Soulful Bowlfuls of the Mongols
A narrative for Shen Yun 2017’s ethnic dance Mongolian Bowls:
Somewhere in the great expanse between the Gobi sands and the Siberian north, a herdsman’s song rings through the crisp open air. His stirring strains call out to you, drawing you closer to the white dots clustered in the distance—yurts that make up the camp of his nomadic kin.
The Mongolian people channel the spirit of the eagles soaring overhead, and for centuries have lived like the horses, galloping free. The lands they reverently call home are wild plains that sprawl in every direction, as far as the eye can see.
Here, young women donning dresses of white and brilliant cobalt blue now spot you approaching from afar. Taking a break from milking, shearing, and other chores, they gather to greet their distinguished guest. Some come carrying bowls of fresh milk tea—fragrant, warming, and ever so nourishing—balanced delicately on top of their heads.
First, a ceremonial offering is performed: the tea is presented up above, down below, and all around. Then the melody begins. Frothy bowls stacked high—the crowning glory of the ritual— the women glide gracefully across the grass. With billowing arm movements, snapping wrists, and strong shoulder shakes, they engage in a beautiful dance. Their faces and gestures radiate with pride in their unique heritage and pastoral way of life. They transition from formation to formation as smoothly and purposefully as migrating geese in flight.
The music heightens. The energy escalates. The dancers engage in splendid techniques. Round and round they go, twirling at an exhilarating speed. And all the while, their bowls remain balanced, poised and with ease.
At last the day begins to fade. The ladies’ performance comes to a close, and they beckon to withdraw. Yet even at parting, the gracious group extends a final toast to send you off with a heartfelt farewell.
Come again, they seem to say, and we hope you’ve enjoyed your stay.
A Taste of Nomadic Life
A backdrop of sapphire sky doming emerald grasslands, an invigorating orchestra led by a poignant erhuist, and a score of dancers winsome and full of zest—that’s how Shen Yun 2017 takes you on a jaunt to the brisk Asiatic steppes. Composed by D.F. and choreographed by Chinese ethnic dance expert Gu Xuan, Mongolian Bowls is a number with notable flair.
The traditional bowl dances of the Mongolians represent a ceremonial offering of milk tea. With a pinch and flick of the thumb and ring finger, they send one symbolic sprinkle up to the heavens, one down to their beloved homeland, and one all around to welcome each honored guest.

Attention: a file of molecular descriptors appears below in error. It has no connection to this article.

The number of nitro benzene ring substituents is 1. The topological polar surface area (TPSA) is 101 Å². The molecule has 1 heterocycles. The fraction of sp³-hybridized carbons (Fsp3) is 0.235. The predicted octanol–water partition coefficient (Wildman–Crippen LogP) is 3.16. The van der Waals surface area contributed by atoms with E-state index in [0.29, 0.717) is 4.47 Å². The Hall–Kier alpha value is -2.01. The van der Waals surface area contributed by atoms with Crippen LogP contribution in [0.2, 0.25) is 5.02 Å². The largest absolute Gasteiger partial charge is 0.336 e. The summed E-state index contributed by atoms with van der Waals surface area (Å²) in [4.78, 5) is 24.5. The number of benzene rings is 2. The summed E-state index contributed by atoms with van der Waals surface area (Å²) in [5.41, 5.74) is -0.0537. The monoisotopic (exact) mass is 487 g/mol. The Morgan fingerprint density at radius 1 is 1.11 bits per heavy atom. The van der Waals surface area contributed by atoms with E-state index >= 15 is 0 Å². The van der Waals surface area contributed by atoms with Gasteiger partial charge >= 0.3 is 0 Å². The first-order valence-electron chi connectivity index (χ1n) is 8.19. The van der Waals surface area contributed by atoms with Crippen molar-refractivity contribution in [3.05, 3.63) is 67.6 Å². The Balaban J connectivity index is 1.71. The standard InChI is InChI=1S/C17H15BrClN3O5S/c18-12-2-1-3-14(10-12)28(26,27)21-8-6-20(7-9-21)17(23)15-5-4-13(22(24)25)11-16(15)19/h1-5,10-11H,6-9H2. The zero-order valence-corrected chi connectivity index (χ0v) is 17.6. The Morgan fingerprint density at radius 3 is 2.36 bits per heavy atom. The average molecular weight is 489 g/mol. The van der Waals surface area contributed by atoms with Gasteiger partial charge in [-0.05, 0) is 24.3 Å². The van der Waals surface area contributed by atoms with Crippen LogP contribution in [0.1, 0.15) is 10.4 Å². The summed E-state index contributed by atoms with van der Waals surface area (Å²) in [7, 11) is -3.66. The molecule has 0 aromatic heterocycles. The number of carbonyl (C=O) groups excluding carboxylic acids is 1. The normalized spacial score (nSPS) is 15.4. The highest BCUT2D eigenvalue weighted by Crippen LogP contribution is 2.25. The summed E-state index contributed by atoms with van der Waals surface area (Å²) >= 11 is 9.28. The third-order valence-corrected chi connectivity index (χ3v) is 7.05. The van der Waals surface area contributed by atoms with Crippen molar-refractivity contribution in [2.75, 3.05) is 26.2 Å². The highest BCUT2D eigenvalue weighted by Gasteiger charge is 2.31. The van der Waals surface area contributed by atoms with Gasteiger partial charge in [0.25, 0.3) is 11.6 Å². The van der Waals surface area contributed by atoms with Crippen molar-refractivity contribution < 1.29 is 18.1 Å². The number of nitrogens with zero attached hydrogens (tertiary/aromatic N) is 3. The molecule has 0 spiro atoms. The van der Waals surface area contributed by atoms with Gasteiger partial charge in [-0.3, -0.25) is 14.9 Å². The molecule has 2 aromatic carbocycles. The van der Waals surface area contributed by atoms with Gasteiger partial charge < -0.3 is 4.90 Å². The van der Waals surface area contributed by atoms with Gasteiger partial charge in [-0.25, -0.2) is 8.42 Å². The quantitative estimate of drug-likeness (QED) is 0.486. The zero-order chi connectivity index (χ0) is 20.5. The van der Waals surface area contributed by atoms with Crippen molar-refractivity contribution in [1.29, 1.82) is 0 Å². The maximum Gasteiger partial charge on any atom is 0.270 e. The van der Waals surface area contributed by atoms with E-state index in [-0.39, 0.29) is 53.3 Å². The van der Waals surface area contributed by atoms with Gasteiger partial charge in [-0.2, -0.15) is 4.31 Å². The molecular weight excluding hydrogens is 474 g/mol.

Suutei tsai—black tea with cow’s milk, salted and enriched with a spoonful of butter—is one of the most popular beverages of the land. If ever your adventures take you to these majestic steppes, the hospitable locals will offer you a taste as soon as you set foot in the yurt. Take care to accept the bowl with your right hand. And have a good sip before setting it down. Compared to other regional favorites like airag (fermented mare’s milk), urum (clotted cream of yak), or chatsarganii shuus (sea-buckthorn juice), their milk tea—though atypically flavored—is relatively tame.
The 2017 season’s Mongolian Bowls is the first female Mongolian dance Mr. Gu Xuan has choreographed with Shen Yun. Throughout the years, from Courtyard Elegance to Lantern Joy to last year’s Manchurian Maidens, his creations always seem to speak to me. As I’m dancing, they tell me tales and create delightful images in my mind. (Did you notice the movements representing shearing, wool spinning, offering tea, and eagles flying? Or how about the milking gestures in the opening of the dance? Once feeling jocular during rehearsal, I turned around and asked a friend if I was blocking her cow… But in all seriousness, this dance took countless hours of practicing to master, and it really taught us to stay levelheaded throughout.)
We began learning Mongolian Bowls early last summer. Then, as now, I found it so rich in meaning and tradition that I couldn’t help but let my imagination wander. So above is the yarn I’ve spun for finding my Mongol groove. This way on stage, no matter how many oceans apart we may be from those awe-inspiring steppes, there’ll always be a drop of these nomads’ spirit (warm, creamy, and a bit salted) running through my veins.
March 1, 2017